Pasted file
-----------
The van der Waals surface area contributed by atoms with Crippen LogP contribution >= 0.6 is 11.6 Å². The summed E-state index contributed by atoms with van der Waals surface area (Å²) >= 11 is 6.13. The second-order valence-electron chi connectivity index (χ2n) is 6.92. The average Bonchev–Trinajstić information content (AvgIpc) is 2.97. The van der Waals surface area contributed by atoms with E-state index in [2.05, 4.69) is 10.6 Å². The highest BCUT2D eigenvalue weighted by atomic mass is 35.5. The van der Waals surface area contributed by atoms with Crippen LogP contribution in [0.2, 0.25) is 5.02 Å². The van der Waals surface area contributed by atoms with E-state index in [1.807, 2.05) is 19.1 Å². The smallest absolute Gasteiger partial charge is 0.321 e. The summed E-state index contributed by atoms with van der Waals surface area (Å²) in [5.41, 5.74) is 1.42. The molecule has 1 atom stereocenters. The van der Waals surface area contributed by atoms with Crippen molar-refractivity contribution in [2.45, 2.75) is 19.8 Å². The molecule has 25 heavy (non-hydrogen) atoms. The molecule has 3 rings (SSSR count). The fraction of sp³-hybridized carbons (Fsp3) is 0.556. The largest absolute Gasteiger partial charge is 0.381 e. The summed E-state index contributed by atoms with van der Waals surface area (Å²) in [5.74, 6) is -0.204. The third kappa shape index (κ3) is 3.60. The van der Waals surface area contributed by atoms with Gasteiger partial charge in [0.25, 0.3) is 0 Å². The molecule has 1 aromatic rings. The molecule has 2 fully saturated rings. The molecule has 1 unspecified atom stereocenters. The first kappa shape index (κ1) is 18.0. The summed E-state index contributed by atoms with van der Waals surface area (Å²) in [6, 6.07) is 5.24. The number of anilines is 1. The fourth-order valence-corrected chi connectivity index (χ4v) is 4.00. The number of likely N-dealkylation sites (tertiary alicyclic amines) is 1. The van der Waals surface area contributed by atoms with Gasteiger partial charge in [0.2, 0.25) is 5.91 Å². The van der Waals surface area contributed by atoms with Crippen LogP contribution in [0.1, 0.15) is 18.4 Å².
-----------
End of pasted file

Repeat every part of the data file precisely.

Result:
The van der Waals surface area contributed by atoms with Crippen LogP contribution >= 0.6 is 11.6 Å². The summed E-state index contributed by atoms with van der Waals surface area (Å²) >= 11 is 6.13. The second-order valence-electron chi connectivity index (χ2n) is 6.92. The average Bonchev–Trinajstić information content (AvgIpc) is 2.97. The van der Waals surface area contributed by atoms with E-state index in [2.05, 4.69) is 10.6 Å². The highest BCUT2D eigenvalue weighted by atomic mass is 35.5. The van der Waals surface area contributed by atoms with Crippen LogP contribution in [0.2, 0.25) is 5.02 Å². The van der Waals surface area contributed by atoms with E-state index in [1.807, 2.05) is 19.1 Å². The smallest absolute Gasteiger partial charge is 0.321 e. The summed E-state index contributed by atoms with van der Waals surface area (Å²) in [5.41, 5.74) is 1.42. The molecule has 1 atom stereocenters. The van der Waals surface area contributed by atoms with Crippen molar-refractivity contribution in [2.45, 2.75) is 19.8 Å². The molecule has 25 heavy (non-hydrogen) atoms. The molecule has 3 rings (SSSR count). The fraction of sp³-hybridized carbons (Fsp3) is 0.556. The largest absolute Gasteiger partial charge is 0.381 e. The summed E-state index contributed by atoms with van der Waals surface area (Å²) in [5.74, 6) is -0.204. The third kappa shape index (κ3) is 3.60. The van der Waals surface area contributed by atoms with Gasteiger partial charge in [0.25, 0.3) is 0 Å². The molecule has 1 aromatic rings. The molecule has 2 fully saturated rings. The molecule has 1 unspecified atom stereocenters. The first kappa shape index (κ1) is 18.0. The summed E-state index contributed by atoms with van der Waals surface area (Å²) in [6, 6.07) is 5.24. The number of anilines is 1. The fourth-order valence-corrected chi connectivity index (χ4v) is 4.00. The number of likely N-dealkylation sites (tertiary alicyclic amines) is 1. The van der Waals surface area contributed by atoms with Gasteiger partial charge in [0.2, 0.25) is 5.91 Å². The van der Waals surface area contributed by atoms with Crippen LogP contribution in [0.1, 0.15) is 18.4 Å².